While the law specifically prohibits domestic violence and spousal abuse, violence against women and girls remained a significant yet underreported problem. Penalties for domestic violence convictions range from fines to 15 years’ imprisonment, the latter if abuse resulted in death. In 2020 police recorded 9,025 cases of domestic violence, a 65 percent rise compared to previous years, but only about 940 of the cases were sent to courts. In the first eight months of the year, the police registered 7,665 cases of domestic violence against women, 30 percent higher than the same period in 2020. Domestic violence experts explained that increased unemployment caused by the COVID-19 pandemic, alcoholism, and strain on families who care for children left behind by migrant workers are causes of the increased rate of domestic violence. Experts also explained that increased rates of domestic violence could be due to an increase in women’s willingness to file reports with police.
From the end of December 2020 until January, three women died by suicide in the northeastern Issyk-Kul region in separate cases linked to domestic violence. One of the women previously had said if she ran away, her husband would find her and torture her. Police refused to open a criminal probe into the domestic violence of one of the other women because they claimed there were no witnesses, no reports of a crime, and no complaints.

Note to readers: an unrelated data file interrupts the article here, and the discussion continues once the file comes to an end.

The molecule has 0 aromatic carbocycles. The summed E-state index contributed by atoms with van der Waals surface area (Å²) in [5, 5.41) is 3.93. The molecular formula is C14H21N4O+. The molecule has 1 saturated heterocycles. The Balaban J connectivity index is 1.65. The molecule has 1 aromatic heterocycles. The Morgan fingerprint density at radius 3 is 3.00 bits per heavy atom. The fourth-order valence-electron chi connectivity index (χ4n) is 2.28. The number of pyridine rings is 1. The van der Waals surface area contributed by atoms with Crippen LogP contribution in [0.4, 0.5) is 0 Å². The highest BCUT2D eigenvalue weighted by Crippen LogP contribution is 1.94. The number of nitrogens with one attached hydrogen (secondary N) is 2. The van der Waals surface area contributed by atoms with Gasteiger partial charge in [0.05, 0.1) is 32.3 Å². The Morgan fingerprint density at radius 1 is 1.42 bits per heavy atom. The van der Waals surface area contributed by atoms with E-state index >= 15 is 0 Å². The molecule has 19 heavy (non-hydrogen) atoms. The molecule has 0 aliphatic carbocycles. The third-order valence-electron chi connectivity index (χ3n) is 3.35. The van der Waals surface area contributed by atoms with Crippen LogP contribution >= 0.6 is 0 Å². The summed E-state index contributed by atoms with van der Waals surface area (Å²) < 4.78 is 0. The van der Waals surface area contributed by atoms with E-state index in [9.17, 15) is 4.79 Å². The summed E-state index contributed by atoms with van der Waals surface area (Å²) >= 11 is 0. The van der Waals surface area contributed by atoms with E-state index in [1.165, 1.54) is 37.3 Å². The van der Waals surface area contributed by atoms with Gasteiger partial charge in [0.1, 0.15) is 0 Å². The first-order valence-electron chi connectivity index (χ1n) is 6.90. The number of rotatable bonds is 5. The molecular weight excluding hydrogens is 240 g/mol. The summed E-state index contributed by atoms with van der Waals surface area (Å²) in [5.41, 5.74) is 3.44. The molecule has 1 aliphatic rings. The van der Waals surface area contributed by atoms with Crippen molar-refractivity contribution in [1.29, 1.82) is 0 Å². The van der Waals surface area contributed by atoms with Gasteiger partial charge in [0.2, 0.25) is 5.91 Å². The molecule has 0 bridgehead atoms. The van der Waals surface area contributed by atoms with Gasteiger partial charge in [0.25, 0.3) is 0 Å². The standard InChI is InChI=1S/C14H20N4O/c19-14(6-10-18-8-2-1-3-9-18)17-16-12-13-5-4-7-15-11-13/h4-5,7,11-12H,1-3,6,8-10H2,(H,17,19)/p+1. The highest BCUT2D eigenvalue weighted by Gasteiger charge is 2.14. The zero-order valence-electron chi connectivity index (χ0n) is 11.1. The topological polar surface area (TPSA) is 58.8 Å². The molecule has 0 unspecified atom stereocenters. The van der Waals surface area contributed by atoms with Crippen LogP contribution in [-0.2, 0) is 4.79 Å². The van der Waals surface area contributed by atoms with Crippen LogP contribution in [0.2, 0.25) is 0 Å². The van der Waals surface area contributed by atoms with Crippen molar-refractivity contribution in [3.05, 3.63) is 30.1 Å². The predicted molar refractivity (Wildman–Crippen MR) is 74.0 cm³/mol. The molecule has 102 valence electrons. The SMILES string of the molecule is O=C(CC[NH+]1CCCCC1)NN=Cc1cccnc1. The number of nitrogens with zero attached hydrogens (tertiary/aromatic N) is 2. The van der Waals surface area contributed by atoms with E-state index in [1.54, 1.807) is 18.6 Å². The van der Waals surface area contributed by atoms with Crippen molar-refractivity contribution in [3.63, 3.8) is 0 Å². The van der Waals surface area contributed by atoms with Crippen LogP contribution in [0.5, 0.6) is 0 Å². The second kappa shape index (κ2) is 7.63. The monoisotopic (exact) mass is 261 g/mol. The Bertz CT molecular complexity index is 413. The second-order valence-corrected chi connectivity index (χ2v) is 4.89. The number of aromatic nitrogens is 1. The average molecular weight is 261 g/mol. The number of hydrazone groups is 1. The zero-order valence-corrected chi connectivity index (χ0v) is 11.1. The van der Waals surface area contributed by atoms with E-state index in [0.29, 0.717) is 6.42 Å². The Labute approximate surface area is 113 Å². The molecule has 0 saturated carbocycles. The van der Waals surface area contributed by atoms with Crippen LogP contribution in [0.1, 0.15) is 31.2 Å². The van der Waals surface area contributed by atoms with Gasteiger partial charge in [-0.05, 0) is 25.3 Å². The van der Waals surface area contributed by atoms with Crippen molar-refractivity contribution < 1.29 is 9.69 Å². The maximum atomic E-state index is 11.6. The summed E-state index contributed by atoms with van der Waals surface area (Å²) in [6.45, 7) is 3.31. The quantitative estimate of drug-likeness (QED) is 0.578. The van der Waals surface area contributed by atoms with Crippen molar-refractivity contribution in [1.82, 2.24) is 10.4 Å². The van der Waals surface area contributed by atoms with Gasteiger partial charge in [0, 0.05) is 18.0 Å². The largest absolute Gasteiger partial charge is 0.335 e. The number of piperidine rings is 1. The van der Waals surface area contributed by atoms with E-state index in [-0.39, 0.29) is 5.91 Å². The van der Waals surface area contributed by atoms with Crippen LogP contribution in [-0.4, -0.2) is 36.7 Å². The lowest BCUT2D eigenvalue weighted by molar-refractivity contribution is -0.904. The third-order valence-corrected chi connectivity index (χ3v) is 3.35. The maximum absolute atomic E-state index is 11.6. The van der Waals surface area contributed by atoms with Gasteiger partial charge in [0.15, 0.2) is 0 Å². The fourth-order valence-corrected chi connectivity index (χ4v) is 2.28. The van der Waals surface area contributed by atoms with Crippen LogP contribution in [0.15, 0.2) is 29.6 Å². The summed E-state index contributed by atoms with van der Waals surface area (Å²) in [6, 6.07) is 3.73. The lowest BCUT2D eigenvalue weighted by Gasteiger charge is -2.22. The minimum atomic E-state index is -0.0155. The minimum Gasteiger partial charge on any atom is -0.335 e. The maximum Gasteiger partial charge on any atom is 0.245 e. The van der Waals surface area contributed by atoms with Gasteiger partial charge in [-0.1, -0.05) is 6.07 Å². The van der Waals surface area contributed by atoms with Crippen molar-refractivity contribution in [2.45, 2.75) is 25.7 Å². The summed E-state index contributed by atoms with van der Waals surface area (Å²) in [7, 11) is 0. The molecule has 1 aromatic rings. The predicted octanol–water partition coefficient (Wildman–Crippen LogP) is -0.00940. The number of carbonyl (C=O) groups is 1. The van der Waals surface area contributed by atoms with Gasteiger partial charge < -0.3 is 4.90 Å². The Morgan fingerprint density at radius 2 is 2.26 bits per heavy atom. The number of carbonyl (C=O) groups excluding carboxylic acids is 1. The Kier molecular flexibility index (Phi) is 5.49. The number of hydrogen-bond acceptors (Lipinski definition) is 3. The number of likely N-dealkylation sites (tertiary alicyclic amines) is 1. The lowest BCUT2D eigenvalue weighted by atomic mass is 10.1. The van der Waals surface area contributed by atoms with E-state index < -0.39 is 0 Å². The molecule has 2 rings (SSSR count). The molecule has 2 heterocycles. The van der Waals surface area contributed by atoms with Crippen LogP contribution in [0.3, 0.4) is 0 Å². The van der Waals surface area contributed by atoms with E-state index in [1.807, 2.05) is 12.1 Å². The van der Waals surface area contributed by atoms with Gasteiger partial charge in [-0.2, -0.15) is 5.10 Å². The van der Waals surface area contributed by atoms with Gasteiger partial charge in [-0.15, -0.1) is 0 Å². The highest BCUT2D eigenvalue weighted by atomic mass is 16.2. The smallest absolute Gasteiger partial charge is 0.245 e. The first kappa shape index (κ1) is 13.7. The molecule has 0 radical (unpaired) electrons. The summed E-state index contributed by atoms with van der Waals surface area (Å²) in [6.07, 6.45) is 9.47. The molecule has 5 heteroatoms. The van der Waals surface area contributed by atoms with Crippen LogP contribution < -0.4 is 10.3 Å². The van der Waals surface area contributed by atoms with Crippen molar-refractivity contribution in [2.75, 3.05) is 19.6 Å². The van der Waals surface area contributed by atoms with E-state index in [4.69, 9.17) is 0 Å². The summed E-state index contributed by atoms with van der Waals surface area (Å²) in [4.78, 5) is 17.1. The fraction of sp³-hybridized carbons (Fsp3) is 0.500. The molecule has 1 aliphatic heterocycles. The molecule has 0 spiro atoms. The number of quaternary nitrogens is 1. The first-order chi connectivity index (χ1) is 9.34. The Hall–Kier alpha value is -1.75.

Among the domestic violence cases brought to court, prosecutors classified a significant number as administrative offenses or misdemeanors, which carry a lighter sentence. A 2019 revision to the Code of Misdemeanors, however, includes a provision that criminalizes domestic violence.
Many women did not report crimes against them due to psychological pressure, economic dependence, cultural traditions, fear of stigma, and apathy among law enforcement officers. NGOs noted some women are reluctant to report cases of violence to police because they do not trust the police to handle the cases appropriately. Civil society and media reported instances of spouses retaliating against women who reported abuse.
The government provided offices to the Sezim Shelter (Sezim is the Kyrgyz word for crisis) in Bishkek for victims of domestic abuse and paid some of its expenses. International NGOs and organizations contributed funding to other shelters throughout the country. Despite this funding, NGOs such as Human Rights Watch questioned the government’s commitment to address the problem. According to an Amnesty International report, there are 14 crisis centers in the country. All but one are based in the towns of Bishkek and Osh. Experts note that the centers are underresourced. In February the Bishkek municipality opened a new crisis shelter called Ayalzat with funding from the Ministry of Health and Social Development to counter domestic violence. There was space for 60 women and children.